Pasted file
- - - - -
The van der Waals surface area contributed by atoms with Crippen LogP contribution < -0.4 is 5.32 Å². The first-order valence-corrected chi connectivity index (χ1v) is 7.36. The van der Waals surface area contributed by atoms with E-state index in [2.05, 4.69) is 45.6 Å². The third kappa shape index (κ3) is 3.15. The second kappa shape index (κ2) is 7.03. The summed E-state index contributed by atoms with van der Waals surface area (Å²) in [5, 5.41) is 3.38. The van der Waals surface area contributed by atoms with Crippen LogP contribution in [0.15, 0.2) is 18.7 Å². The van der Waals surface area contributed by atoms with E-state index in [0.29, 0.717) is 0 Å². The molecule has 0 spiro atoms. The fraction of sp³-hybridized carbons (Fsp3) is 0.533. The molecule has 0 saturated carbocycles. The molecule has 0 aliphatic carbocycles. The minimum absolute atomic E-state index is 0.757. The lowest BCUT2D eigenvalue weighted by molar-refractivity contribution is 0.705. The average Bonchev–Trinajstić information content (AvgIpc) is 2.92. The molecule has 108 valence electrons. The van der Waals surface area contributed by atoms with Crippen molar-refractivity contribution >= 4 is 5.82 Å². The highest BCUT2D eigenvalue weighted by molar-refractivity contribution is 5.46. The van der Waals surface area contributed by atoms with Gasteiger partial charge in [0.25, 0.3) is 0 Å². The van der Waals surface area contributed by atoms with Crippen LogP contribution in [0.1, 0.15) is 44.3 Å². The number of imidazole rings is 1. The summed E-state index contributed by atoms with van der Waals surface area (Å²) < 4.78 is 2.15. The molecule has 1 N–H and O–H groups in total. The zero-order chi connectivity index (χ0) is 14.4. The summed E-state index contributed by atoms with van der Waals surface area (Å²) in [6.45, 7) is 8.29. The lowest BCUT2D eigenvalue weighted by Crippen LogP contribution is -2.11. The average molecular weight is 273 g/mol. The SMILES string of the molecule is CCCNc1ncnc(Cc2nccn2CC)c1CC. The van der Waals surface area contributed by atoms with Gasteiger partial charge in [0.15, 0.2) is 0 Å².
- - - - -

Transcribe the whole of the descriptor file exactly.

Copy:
The van der Waals surface area contributed by atoms with Crippen LogP contribution < -0.4 is 5.32 Å². The first-order valence-corrected chi connectivity index (χ1v) is 7.36. The van der Waals surface area contributed by atoms with E-state index in [2.05, 4.69) is 45.6 Å². The third kappa shape index (κ3) is 3.15. The second kappa shape index (κ2) is 7.03. The summed E-state index contributed by atoms with van der Waals surface area (Å²) in [5, 5.41) is 3.38. The van der Waals surface area contributed by atoms with Crippen LogP contribution in [0.15, 0.2) is 18.7 Å². The van der Waals surface area contributed by atoms with E-state index in [0.29, 0.717) is 0 Å². The molecule has 0 spiro atoms. The fraction of sp³-hybridized carbons (Fsp3) is 0.533. The molecule has 0 saturated carbocycles. The molecule has 0 aliphatic carbocycles. The minimum absolute atomic E-state index is 0.757. The lowest BCUT2D eigenvalue weighted by molar-refractivity contribution is 0.705. The average Bonchev–Trinajstić information content (AvgIpc) is 2.92. The molecule has 108 valence electrons. The van der Waals surface area contributed by atoms with Crippen molar-refractivity contribution >= 4 is 5.82 Å². The highest BCUT2D eigenvalue weighted by molar-refractivity contribution is 5.46. The van der Waals surface area contributed by atoms with Gasteiger partial charge in [0.25, 0.3) is 0 Å². The van der Waals surface area contributed by atoms with Crippen LogP contribution in [0.1, 0.15) is 44.3 Å². The number of imidazole rings is 1. The summed E-state index contributed by atoms with van der Waals surface area (Å²) < 4.78 is 2.15. The molecule has 1 N–H and O–H groups in total. The zero-order chi connectivity index (χ0) is 14.4. The summed E-state index contributed by atoms with van der Waals surface area (Å²) in [6.45, 7) is 8.29. The lowest BCUT2D eigenvalue weighted by Crippen LogP contribution is -2.11. The average molecular weight is 273 g/mol. The SMILES string of the molecule is CCCNc1ncnc(Cc2nccn2CC)c1CC. The van der Waals surface area contributed by atoms with Gasteiger partial charge in [0.15, 0.2) is 0 Å².